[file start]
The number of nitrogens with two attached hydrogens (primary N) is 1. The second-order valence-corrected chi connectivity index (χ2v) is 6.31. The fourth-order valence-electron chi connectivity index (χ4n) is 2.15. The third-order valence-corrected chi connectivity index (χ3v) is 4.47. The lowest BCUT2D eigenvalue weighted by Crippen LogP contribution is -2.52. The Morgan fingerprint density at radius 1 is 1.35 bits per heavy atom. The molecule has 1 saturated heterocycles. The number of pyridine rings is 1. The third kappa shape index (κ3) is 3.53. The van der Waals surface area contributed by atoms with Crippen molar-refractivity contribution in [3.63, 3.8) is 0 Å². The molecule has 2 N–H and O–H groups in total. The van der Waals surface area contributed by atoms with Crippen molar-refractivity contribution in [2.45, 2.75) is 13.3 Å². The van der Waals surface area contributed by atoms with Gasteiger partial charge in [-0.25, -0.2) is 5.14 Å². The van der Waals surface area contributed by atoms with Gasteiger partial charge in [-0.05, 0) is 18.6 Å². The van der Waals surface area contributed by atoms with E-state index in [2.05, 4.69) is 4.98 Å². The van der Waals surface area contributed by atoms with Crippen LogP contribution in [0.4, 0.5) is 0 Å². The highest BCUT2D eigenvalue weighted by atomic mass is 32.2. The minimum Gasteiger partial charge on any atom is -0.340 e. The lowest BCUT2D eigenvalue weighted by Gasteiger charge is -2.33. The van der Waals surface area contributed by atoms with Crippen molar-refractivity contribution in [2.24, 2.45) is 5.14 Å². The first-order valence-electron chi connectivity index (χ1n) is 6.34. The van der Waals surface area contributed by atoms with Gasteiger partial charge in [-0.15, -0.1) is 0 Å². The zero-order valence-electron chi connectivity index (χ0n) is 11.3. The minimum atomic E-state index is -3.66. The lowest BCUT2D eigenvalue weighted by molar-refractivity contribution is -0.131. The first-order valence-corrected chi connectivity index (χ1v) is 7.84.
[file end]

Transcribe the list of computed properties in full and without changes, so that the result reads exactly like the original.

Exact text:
The number of nitrogens with two attached hydrogens (primary N) is 1. The second-order valence-corrected chi connectivity index (χ2v) is 6.31. The fourth-order valence-electron chi connectivity index (χ4n) is 2.15. The third-order valence-corrected chi connectivity index (χ3v) is 4.47. The lowest BCUT2D eigenvalue weighted by Crippen LogP contribution is -2.52. The Morgan fingerprint density at radius 1 is 1.35 bits per heavy atom. The molecule has 1 saturated heterocycles. The number of pyridine rings is 1. The third kappa shape index (κ3) is 3.53. The van der Waals surface area contributed by atoms with Crippen molar-refractivity contribution in [3.63, 3.8) is 0 Å². The molecule has 2 N–H and O–H groups in total. The van der Waals surface area contributed by atoms with Crippen molar-refractivity contribution in [2.45, 2.75) is 13.3 Å². The van der Waals surface area contributed by atoms with Gasteiger partial charge in [-0.25, -0.2) is 5.14 Å². The van der Waals surface area contributed by atoms with Gasteiger partial charge in [-0.05, 0) is 18.6 Å². The van der Waals surface area contributed by atoms with E-state index in [2.05, 4.69) is 4.98 Å². The van der Waals surface area contributed by atoms with Crippen LogP contribution in [0.4, 0.5) is 0 Å². The highest BCUT2D eigenvalue weighted by atomic mass is 32.2. The minimum Gasteiger partial charge on any atom is -0.340 e. The lowest BCUT2D eigenvalue weighted by Gasteiger charge is -2.33. The van der Waals surface area contributed by atoms with Crippen molar-refractivity contribution in [2.24, 2.45) is 5.14 Å². The first-order valence-electron chi connectivity index (χ1n) is 6.34. The van der Waals surface area contributed by atoms with Gasteiger partial charge in [-0.15, -0.1) is 0 Å². The zero-order valence-electron chi connectivity index (χ0n) is 11.3. The minimum atomic E-state index is -3.66. The lowest BCUT2D eigenvalue weighted by molar-refractivity contribution is -0.131. The first-order valence-corrected chi connectivity index (χ1v) is 7.84.